You don’t have to go home, but you can’t stay here.
The demolition of Joey Harrison’s Surf Club, a Jersey Shore institution that spanned generations in Ortley Beach, was inevitable. The nightclub, concert venue and restaurant, operated by the Barcelona family for decades, could not be saved after being pummeled by Superstorm Sandy in 2012.
Demolition crews staged about a week ago in Ortley Beach following the issuance of a contract by the township to tear down the remaining portions of the former nightclub and restaurant. The township has received state funding to convert the property into a public beach.
“I am so glad to finally get this project going” Toms River Councilman Maria Maruca said earlier this week. “A lot of effort by many have gone into this project and today marks the start of an improved and expanded beachfront in Ortley,” she added.
The demolition crews spent the majority of the week using their excavator or remove dozens of timber piling foundational surfaces that had been drilled into the sand, but on Friday the razing of the building began in earnest.
Crews tackled various parts of the remaining structure, including a wall that once carried the painting of the Surf Club’s legendary “Jersey Devil” logo.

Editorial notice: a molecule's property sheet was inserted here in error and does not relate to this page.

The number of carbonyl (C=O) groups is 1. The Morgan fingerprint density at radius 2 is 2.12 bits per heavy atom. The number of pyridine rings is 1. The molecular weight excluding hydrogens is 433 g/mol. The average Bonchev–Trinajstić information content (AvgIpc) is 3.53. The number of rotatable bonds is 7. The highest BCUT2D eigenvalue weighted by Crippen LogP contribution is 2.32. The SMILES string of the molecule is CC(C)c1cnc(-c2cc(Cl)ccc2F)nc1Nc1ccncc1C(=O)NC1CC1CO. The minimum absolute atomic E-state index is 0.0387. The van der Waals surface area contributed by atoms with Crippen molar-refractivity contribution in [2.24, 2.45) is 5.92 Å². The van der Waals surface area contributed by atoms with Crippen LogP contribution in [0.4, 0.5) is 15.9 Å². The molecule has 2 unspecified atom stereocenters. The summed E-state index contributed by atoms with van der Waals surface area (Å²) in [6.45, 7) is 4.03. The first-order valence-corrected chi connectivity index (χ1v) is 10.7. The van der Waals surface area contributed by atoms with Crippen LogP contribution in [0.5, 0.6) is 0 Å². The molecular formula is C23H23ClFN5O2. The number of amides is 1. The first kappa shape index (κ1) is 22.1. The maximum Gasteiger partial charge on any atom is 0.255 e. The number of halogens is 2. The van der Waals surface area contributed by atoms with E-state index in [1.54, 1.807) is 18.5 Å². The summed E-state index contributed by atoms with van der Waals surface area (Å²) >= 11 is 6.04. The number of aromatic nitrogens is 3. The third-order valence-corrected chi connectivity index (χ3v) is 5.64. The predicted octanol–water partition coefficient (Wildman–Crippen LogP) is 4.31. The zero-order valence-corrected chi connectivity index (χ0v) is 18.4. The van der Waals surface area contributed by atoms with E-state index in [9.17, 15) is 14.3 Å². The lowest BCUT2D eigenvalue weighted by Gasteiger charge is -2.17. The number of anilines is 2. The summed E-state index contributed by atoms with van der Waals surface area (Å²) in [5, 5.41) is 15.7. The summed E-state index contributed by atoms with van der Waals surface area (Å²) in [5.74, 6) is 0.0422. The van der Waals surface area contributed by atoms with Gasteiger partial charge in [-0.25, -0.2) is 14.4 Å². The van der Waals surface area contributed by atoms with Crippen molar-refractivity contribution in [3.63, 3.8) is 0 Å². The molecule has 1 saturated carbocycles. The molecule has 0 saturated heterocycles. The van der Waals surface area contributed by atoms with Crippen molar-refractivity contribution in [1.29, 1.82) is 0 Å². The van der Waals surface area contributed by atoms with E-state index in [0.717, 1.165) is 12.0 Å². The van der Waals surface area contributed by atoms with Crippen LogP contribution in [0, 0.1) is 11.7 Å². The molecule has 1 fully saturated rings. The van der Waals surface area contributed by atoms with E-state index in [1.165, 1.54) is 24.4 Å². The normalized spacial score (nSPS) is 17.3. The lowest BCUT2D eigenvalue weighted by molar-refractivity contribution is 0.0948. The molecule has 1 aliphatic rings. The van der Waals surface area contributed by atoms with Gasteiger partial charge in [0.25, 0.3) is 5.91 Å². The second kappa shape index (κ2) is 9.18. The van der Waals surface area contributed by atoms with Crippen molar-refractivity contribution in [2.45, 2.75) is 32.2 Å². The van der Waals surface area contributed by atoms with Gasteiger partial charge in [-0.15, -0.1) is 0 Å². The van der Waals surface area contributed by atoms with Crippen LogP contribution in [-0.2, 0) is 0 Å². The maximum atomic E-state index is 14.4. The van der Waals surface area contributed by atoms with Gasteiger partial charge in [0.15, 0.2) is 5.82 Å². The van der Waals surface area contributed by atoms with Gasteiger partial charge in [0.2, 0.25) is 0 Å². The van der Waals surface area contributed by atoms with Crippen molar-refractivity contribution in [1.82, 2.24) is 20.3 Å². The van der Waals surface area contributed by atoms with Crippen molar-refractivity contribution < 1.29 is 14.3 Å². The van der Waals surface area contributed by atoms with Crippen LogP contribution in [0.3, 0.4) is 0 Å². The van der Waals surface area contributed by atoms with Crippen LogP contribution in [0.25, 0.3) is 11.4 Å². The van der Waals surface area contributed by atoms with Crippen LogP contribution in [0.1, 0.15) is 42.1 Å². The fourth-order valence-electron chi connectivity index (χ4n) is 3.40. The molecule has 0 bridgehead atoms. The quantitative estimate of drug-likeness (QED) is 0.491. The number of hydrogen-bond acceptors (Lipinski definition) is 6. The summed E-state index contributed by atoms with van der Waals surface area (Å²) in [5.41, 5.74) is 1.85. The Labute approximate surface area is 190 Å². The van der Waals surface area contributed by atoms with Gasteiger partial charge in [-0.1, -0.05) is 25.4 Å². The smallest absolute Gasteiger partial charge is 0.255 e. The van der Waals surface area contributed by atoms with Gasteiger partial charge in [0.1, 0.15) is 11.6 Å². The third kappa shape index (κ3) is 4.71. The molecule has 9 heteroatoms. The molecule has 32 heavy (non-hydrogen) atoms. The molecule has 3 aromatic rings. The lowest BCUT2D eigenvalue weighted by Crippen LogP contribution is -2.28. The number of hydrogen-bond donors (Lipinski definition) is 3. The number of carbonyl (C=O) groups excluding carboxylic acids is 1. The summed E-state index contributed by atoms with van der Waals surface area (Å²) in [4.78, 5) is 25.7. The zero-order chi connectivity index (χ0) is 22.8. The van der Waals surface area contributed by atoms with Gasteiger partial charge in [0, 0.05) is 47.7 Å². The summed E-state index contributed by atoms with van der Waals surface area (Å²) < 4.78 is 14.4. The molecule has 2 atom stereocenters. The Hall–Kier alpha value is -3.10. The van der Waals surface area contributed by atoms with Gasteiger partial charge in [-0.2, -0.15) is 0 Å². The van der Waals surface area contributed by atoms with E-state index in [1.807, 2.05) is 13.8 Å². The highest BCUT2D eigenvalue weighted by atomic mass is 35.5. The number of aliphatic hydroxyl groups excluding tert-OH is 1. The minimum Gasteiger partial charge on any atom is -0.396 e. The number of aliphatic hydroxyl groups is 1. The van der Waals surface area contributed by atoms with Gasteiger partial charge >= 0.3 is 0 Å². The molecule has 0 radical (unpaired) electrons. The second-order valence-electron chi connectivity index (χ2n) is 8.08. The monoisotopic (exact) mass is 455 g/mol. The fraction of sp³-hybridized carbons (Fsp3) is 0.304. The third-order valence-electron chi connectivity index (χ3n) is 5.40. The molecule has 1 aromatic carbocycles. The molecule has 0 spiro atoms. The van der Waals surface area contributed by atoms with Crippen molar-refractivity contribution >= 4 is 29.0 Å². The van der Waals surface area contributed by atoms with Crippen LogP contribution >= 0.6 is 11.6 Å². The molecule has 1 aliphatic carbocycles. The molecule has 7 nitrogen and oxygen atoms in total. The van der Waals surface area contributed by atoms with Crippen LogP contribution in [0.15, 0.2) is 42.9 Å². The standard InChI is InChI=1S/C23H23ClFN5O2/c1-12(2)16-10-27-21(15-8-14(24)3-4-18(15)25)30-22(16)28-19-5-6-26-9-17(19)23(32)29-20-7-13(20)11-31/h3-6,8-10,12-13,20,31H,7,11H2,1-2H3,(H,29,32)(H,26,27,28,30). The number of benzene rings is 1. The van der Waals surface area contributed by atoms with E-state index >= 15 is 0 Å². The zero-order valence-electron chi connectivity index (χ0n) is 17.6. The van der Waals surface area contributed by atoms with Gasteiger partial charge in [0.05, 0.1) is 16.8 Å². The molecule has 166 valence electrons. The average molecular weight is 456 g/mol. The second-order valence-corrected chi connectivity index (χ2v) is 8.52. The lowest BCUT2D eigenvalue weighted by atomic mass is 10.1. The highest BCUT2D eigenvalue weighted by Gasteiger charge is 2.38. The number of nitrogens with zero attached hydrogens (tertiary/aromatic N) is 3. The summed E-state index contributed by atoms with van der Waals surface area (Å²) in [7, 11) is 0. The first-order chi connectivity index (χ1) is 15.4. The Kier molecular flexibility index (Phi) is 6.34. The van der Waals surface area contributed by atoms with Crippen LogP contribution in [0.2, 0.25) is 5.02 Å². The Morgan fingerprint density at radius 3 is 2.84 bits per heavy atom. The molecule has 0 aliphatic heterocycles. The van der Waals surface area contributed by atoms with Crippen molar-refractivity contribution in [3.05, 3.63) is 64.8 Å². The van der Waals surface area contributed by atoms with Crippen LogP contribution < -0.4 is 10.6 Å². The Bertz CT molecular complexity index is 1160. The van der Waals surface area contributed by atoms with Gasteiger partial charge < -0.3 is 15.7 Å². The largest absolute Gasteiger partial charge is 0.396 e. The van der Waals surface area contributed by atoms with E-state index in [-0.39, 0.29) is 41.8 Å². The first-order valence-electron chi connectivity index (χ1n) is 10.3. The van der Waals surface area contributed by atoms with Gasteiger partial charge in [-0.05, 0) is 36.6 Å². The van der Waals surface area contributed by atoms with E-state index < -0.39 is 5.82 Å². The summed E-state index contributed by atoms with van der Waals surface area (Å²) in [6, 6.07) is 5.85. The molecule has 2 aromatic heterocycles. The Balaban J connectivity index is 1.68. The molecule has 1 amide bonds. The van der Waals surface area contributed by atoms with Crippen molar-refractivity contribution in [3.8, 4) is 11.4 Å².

Its ramps, walkways and entrance – where thousands stood in search of a fun night, ample drinks, the moon over the ocean, and a great band and DJ – will be gone soon.
Toms River Township officials plan to convert the once-booming nightclub into a public beach, with its parking lot across the street able to accommodate about 100 more vehicles. The township council last month awarded a $212,800 contract to Two Brother Contracting Inc., of Totowa, Passaic County, to complete the demolition.
The township’s contribution toward the acquisition – $685,000 – will be financed through the sale of land near Cattus Island County Park and Ocean County College to the county, which is expected to be finalized in the coming weeks. All aspects of the Surf Club transaction are expected to be completed by the end of 2021. The remainder of the $7.3 million land buy will be funded through the state’s Blue Acres program.